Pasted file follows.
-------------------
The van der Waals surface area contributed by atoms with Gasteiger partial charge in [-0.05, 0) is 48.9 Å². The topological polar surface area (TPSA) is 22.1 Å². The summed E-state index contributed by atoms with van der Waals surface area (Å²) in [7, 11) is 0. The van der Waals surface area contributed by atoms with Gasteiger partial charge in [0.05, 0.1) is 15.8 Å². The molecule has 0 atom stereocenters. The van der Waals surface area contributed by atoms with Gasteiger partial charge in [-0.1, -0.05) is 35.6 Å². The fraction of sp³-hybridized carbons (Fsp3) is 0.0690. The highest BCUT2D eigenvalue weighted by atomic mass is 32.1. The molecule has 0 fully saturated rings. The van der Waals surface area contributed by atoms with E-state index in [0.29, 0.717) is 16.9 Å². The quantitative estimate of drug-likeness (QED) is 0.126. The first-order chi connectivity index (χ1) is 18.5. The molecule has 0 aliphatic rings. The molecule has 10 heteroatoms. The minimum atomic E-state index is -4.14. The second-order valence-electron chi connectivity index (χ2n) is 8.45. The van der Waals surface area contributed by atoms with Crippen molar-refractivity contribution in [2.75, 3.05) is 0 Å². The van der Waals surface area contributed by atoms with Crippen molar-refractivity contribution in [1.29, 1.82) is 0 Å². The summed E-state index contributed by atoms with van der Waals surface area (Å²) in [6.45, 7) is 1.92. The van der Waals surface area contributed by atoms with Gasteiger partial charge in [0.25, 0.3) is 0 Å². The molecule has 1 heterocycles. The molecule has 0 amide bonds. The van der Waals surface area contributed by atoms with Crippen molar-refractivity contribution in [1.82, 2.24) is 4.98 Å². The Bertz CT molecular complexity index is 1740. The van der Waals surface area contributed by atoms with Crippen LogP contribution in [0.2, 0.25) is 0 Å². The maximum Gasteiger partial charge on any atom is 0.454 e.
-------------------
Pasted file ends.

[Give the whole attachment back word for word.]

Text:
The van der Waals surface area contributed by atoms with Gasteiger partial charge in [-0.05, 0) is 48.9 Å². The topological polar surface area (TPSA) is 22.1 Å². The summed E-state index contributed by atoms with van der Waals surface area (Å²) in [7, 11) is 0. The van der Waals surface area contributed by atoms with Gasteiger partial charge in [0.05, 0.1) is 15.8 Å². The molecule has 0 atom stereocenters. The van der Waals surface area contributed by atoms with Gasteiger partial charge in [-0.1, -0.05) is 35.6 Å². The fraction of sp³-hybridized carbons (Fsp3) is 0.0690. The highest BCUT2D eigenvalue weighted by atomic mass is 32.1. The molecule has 0 fully saturated rings. The van der Waals surface area contributed by atoms with E-state index in [0.29, 0.717) is 16.9 Å². The quantitative estimate of drug-likeness (QED) is 0.126. The first-order chi connectivity index (χ1) is 18.5. The molecule has 0 aliphatic rings. The molecule has 10 heteroatoms. The minimum atomic E-state index is -4.14. The second-order valence-electron chi connectivity index (χ2n) is 8.45. The van der Waals surface area contributed by atoms with Crippen molar-refractivity contribution in [2.75, 3.05) is 0 Å². The van der Waals surface area contributed by atoms with Crippen molar-refractivity contribution in [1.29, 1.82) is 0 Å². The summed E-state index contributed by atoms with van der Waals surface area (Å²) in [6.45, 7) is 1.92. The van der Waals surface area contributed by atoms with Gasteiger partial charge in [0.25, 0.3) is 0 Å². The molecule has 1 heterocycles. The molecule has 0 amide bonds. The van der Waals surface area contributed by atoms with Crippen molar-refractivity contribution in [1.82, 2.24) is 4.98 Å². The Bertz CT molecular complexity index is 1740. The van der Waals surface area contributed by atoms with Crippen LogP contribution in [0.2, 0.25) is 0 Å². The maximum Gasteiger partial charge on any atom is 0.454 e.